Machines can’t bake soufflés or fold burritos . . . yet. But in eateries popping up around the country, robotic chefs are steaming veggies and slinging pizza sauce. What’s cooking at state-of-the-art restaurants like Spyce and Zume may soon appear in a kitchen near you.
Customers at Spyce, a fast-casual Boston eatery, watch as prepared Brussels sprouts, quinoa, kale, and sweet potatoes tumble into one of seven swirling vessels. Each pot heats the food and plops it into a waiting bowl. Presto! A machine-made meal.
At Zume Pizza in Mountain View, California, a mechanized kitchen forms pizza dough, applies tomato sauce, and moves pizza into and out of the oven.
Automation in the food industry isn’t exactly new. As Solomon observes in Ecclesiastes 1:9, “There is nothing new under the sun.” Machines have washed dishes and brewed coffee for decades. And in the early 20th century, “automat” cafeterias served hot food when customers fed a coin to open a glass door.
Food service gadgets usually weren’t seen by customers. Now moto-kitchens take center stage. At Spyce, dozens of gears, sensors, and moving parts are the real draw.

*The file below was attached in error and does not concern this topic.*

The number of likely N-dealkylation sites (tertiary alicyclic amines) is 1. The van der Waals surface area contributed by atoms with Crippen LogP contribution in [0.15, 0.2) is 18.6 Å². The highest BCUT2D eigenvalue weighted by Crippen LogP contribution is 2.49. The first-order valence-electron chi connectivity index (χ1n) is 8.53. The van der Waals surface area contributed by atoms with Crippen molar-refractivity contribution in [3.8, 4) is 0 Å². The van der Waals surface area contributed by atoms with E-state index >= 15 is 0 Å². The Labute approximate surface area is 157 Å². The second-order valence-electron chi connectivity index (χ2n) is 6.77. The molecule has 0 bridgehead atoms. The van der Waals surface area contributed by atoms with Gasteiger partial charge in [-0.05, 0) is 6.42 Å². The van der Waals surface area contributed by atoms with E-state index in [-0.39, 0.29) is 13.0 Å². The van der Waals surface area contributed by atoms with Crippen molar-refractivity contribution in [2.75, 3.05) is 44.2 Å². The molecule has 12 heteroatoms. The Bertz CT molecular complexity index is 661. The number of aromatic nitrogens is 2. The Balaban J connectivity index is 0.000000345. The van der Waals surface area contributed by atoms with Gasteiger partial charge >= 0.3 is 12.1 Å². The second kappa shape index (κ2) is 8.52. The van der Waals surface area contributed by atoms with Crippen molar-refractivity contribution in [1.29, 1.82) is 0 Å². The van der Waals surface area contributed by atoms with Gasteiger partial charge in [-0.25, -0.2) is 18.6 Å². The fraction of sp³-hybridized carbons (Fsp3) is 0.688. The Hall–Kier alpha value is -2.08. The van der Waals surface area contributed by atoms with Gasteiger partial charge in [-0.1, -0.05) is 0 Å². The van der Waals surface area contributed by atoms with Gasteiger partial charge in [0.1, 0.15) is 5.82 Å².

“The openness of the design was something we knew we wanted from the beginning,” says Brady Knight, a Spyce co-founder and engineer. “We didn’t want to hide anything because we think what we made is pretty cool.”
Food processing machines are both speedy and healthy. “Our robot doesn’t get sick,” Knight says. However, machines have a harder time handling fresh food. At both Spyce and Zume, humans must do the trickier work—cutting meat, layering toppings, reducing sauces, and adding garnish.
Then there’s the economics. Paying a human to chop and mix is cheaper than buying a bot for those tasks. That could change as businesses develop cheaper and more efficient robot chefs.
Even so, not all robots successfully contribute to customer satisfaction. In Germany, a robotic system to deliver meals from kitchen to table ended in a pile of backed-up pots. In March, a burger-flipping bot in California turned patties too slowly for customers’ tastes.
Yet the lure of watching machines twirl and toss has folks lined up at Spyce. But is this a robot chef or just another high-tech novelty machine?
“I really wouldn’t consider that a robot,” says Tom Ryden, a robotics expert, about the auto-pots at Spyce. “It can’t make decisions,” he points out. “It’s just an automated system.”
Maybe so. But Ryden admits he’s eager to join the crowds to try the non-robots out.